(b) Listen to the recordings very carefully, section by section;
(c) One page at a time, when studying the notes, phrasing and dynamics;
(d) Start with a slow tempo (half the speed of the time signature) until completing the piece, all ten pages of them;
(e) Memorize difficult passages--- alternating hands, broken chords and chromatic scales;
(f) Enjoy the scenery, bravado and carnage; and
(g) Brace for neighbors's complaints. It will be noisy on Halloween!

Sunday, October 21, 2012

№ 96. The Salt Doll


Vocation is the “place where your deep gladness meets the world’s deep need.”
--- Frederick Buechner in "Wishful Thinking, A Seeker's ABC."

Here's a favorite parable from an old Jesuit mystic, Anthony De Mello.

The Salt Doll

Illustration by Maia Walczak

A salt doll journeyed for thousands of miles over land, until it finally came to the sea.

It was fascinated by this strange moving mass, quite unlike anything it had ever seen before.

"Who are you?" said the salt doll to the sea.




The sea smilingly replied, "Come in and see."

So the doll waded in. The farther it walked into the sea the more it dissolved, until there was only very little of it left.




Before that last bit dissolved, the doll exclaimed in wonder, "Now I know what I am!" (Anthony de Mello)


"Now I know what I am."

Saturday, October 20, 2012

№ 95. Piano Recital at McDonald's


"Für Elise" was the prescribed recital piece before we were advanced to Grade 4.

"Known also as Bagatelle No. 25 in A minor for solo piano by Ludwig van Beethoven, it's classified as a trifle, light piece. Sometimes referred to as an 'Albumblatt' or 'Album Leaf', these pieces are short, pleasant, and not particularly demanding on the performer. 'Album leaf' was the name for pieces written in dedication to a friend or admirer, to be inserted into their album or autograph book." (Wikipedia)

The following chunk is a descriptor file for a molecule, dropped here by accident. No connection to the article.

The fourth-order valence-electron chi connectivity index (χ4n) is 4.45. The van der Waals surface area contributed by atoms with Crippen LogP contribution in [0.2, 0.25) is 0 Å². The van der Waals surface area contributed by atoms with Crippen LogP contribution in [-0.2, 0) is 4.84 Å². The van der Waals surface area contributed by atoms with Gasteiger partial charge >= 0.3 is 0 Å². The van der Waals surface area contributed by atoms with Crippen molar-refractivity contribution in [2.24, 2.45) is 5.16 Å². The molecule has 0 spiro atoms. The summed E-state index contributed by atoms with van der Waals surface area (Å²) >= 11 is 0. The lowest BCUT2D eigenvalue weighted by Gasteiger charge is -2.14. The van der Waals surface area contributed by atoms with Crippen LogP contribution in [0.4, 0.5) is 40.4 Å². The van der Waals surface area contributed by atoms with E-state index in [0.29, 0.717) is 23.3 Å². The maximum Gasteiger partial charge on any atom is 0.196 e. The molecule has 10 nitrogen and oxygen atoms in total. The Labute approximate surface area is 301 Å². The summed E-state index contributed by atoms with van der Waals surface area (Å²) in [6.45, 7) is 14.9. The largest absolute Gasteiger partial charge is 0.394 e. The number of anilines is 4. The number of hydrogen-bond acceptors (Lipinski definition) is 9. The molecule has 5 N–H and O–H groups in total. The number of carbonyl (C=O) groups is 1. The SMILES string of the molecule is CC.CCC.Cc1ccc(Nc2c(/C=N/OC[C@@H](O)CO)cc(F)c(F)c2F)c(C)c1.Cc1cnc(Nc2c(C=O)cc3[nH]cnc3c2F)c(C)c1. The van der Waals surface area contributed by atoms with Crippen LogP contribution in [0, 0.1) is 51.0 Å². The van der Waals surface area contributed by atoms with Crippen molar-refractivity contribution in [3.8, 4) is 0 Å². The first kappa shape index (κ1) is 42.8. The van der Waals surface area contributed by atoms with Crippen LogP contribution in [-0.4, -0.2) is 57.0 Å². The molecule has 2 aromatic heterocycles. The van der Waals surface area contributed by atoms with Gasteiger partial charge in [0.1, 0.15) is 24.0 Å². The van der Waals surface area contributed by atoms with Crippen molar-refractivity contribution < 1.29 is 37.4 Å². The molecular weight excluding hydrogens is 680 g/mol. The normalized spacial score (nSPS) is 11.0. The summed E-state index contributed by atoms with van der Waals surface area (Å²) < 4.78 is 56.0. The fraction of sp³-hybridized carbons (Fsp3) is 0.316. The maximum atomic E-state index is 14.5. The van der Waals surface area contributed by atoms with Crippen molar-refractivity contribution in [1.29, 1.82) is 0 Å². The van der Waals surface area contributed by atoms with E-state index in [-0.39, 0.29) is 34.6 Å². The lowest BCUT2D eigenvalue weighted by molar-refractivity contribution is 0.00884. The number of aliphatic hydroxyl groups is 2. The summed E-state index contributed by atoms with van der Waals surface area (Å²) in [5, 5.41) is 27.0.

Almost daily, on the way to school, I heard this anthem played by a good number of cars backing up to park by the road. So I almost learned to hate it as eagerly as I practiced its arpeggios. Ms. Aguas's notes during each rehearsal about "phrasings, dynamics and clarity" especially in the B section of the piece has stuck with me. They have become mental tattoos!

The recital ended on a high note, thankfully.

The Big Mac happy meal bought by Gua-Kong (my maternal grandfather), after the painful wait (3rd to the last, out of 15 students!), was a "happy" relief after that ordeal at the keys. The Big Mac meal was about P27.50 then (1988), it's now P150 (2012).

Inflation and economic value systems can really be arbitrary. The Big Mac is definitely more expensive now than Beethoven's Bagatelle which is available as a free download on the internet.


Monday, October 1, 2012

№ 94. A Day in Haiku and Four Decades of Life



A girl, alphabets
On her hair, loads bullet thoughts.
Her first line of fire:

Fugitive motions.
But first, a lucid repast
Of flambéed delicts.

An apt harvest from
A vale of verified mirth.
Next array, the cub.

The tiger’s outlier,
Defying academic
Gravity with wit.

At last, a thriller,
Pages from either leisure
Or legal skirmish.

Sweet life at four-one
A quid pro quo of prudence
Levity and wine.

from Adventurer by Fate

Saturday, September 29, 2012

№ 93. Empty Universes

I have wondered why, at most times, awkwardness
steal into conversations. Why little laughs dissolve
silences, but only momentarily. Things fall back into
an ordered, inane set-up.

It's a null set. After the green light, yellow.
Then red. A messy, predictable chaos. Even a fly
tires of its daily morsels. To the sooty, almost bitter taste
of grime, there's a sterile, neutral air.

Experiences can have polarities.
Dismal; sunny. Stale; novel.
The idea of variety must seem strange.
But it's the same can we fill with little details.

Empty universes filled with
orbiting infidels and stirred assassins.

1996.



№ 92. Orb Thoughts

Our non sequiturs
faze me at times.
We litter
conversations
with rehashed musings
about the news,
godly gaps, theories,
and in-betweens.
Tweets, they call it.
At a certain age,
one soon settles
with happy
razor thoughts.

1996 and 2012


Missed Connections NY. Dandy dog,
I say.

"Tree With Legs
-w4m (Prospect Park)

Nice pants. I'd like to see more of you...
BTW, your dog winked at me."



Monday, September 24, 2012

№ 91. Sunset

Slowly,
one
by
one,
the
sails
drown,
as
the
sun,
thirsty,
takes
a
sip
of
the
ocean.

20th of December 1996


From one of the benches of the exotic Spider House
Resort in Boracay

Bento Box:

The iPhone 5 is finally out. But my first generation is still running like the energizer bunny. What to do? I say no to planned obsolescence, for now.

Meanwhile, here's a theme (Nel cor piu non mi sento) from the opera La Molinara which Beethoven expanded into six piano variations. Now learning the 5th and moving, or rather, creeping with a little more confidence towards the clincher, 6th variation.

I need a recording of these gems. It's time to replenish tired playlists.




Saturday, September 22, 2012

№ 90. Brunnen